2nd Jan 1916 56th. Field Coy R.E.
My dear Barbara
I have not written to you for some days as I have never seemed to have time to sit down quietly & do so; I have only had a quarter of an hour at a time as it were and dashed off a few letter cards to Mother, R,& G. I got your parcel my dear & everything in it was excellent; the hot water bottle is a perfect godsend as I manage to get hot water now at about 9.30 p.m.& and I can get to sleep soon after instead of having to wait as before till my feet thawed.
By the way in the future the Division must not be put on our letters, so always write as above.
I have two more days in the dug-out when I return for a week to Hdqrs & a bath & rest.
The work here is extremely strenuous; I am out in the trenches for 6 to 8 hours every day and very often from 2 to 4 hours every night making reconnaissances for new trenches.
So you are having a hard time of it with the children; my poor girl! I know what it is with Ruth there, the boys get along all right. She is the “eternal feminine” which upsets everything. You will be glad when she can get back to school.
This is a pretty expensive mess I am in; I had to pay 125 francs in advance and then the charge is 3 francs a day which works to 6 francs really as we four section commanders are only a fortnight each month in Hdqrs. When I get home I shall move Heaven & Earth to get something else; this is not good enough doing the work of a boy of 20 at my age and you all having to pinch & scrape as you do. They must either give me something more or less on a par with my standing in normal times or let me go. Six months of this is enough for a man of my age to have done.
These Regulars simply exploit us and the R.E.’s are noted for it. In the Infantry or Cavalry they cannot do it as the Temporary people so greatly outnumber the Regulars & besides they have their own organisations. Had I joined the Cavalry it is quite possible I might have been a Major by now & in the Infantry certainly. The thing is topsy turvy & I am going to put an end to it as far as I am concerned. After all I gave three years of my youth to the Service of my country in the S.A. war & I am entitled to a certain amount of consideration now. To see a boy sitting quietly at Hdqrs doing nothing but riding about the country & living in comfort while we older men are here in the trenches doing the work they should be doing, makes me somewhat annoyed. Most of them would not be able to do the work of an apprentice engineer have certainly not had any sort of scientific or mathematical training; the older Regular R.E.’s are very little better, their professional education having stopped short when they left Chatham and one only has to talk of engineering works when one can notice their effort to understand. They are the frauds of the Army and how they have kept up the deception so long is an index of the general low standard of scientific knowledge. I used to hear the same thing in India from civilian members of the P.W.D. but thought it might have been due to jealousy, and later again in South Africa from engineers who had served with them, but now I see for myself.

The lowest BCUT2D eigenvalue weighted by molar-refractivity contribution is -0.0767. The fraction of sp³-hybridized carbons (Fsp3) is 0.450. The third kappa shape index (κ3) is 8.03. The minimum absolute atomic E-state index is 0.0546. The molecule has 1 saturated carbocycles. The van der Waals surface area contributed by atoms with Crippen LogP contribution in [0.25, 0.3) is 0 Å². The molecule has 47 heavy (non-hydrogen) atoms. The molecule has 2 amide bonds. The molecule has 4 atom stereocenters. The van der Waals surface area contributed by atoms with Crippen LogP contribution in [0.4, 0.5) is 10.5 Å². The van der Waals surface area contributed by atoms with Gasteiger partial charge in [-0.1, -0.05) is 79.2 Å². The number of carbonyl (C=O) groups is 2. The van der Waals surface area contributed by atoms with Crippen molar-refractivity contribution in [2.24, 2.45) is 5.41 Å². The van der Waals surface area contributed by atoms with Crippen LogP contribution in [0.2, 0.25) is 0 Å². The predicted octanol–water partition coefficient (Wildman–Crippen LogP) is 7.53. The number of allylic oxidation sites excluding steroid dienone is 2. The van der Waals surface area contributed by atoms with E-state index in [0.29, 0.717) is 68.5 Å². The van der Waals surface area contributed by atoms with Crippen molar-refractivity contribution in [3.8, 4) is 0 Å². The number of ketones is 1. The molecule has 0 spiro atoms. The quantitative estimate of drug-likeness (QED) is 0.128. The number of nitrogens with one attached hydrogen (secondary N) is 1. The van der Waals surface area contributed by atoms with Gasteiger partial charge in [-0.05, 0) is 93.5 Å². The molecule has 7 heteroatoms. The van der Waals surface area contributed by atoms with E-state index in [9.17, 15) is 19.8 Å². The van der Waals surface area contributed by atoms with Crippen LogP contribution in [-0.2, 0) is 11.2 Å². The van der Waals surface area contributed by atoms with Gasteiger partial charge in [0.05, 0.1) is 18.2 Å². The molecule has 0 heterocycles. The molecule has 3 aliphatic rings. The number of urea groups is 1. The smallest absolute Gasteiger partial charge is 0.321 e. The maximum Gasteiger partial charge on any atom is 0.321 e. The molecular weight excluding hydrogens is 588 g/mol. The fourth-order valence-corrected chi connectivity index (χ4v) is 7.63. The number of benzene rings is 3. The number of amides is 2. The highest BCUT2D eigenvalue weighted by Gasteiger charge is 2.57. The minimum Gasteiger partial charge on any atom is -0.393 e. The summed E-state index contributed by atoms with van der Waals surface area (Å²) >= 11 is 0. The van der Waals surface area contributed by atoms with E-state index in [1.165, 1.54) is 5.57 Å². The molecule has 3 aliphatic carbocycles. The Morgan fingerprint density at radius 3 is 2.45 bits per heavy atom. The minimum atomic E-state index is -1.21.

So the Xmas tree went off all right & I suppose the babes hardly slept all night for excitement.
By the way I had forwarded from the Argentine Club a packet of Xmas cards from Miss Geeks & a note asking me to send them to the children; I sent them today.
I hope to have a nice long letter from you soon telling me all about everything; where is Erskine? did you post my letter on to him?
John’s letter was very interesting; I wrote him some days before; in fact I wrote about 15 letters last week at Hdqrs, including to the Girdlestones, Webb etc.etc, so presently I ought to get a crop of replies. By the way Miss Geeks said she was working for an exam as “Lady Dispenser”& hoped if she passed next month to get a job in one of the hospitals abroad. I am afraid the doctors would flurry her in the midst of a delicate prescription.
Have you heard again from Mrs Griffiths? what are the Newtons doing?
I enquired about the Lincolns & it is quite close to where they were badly cut up at the beginning of the war; they wandered into the Hun trenches & a large number were killed & and their bodies buried by the Huns probably all in one big grave, so young Peddie may have been one of these. I wish I had tried for the Indian Sappers & Miners, they have gone to another part of the world where I am sure it will be more interesting than here; in fact this may be a solution when I next get home, or garrison duty in India.
Are you having it very cold at L’hampton? Is Ruth as keen as ever on her lessons?& Dicky growing big & strong & the wee Patrick as broad as he is long. Hug them well for me & kiss them.
Well good-bye for the present my dear & many thanks for the parcel but you must spend no more money on these things. We are just going to have the cake for lunch.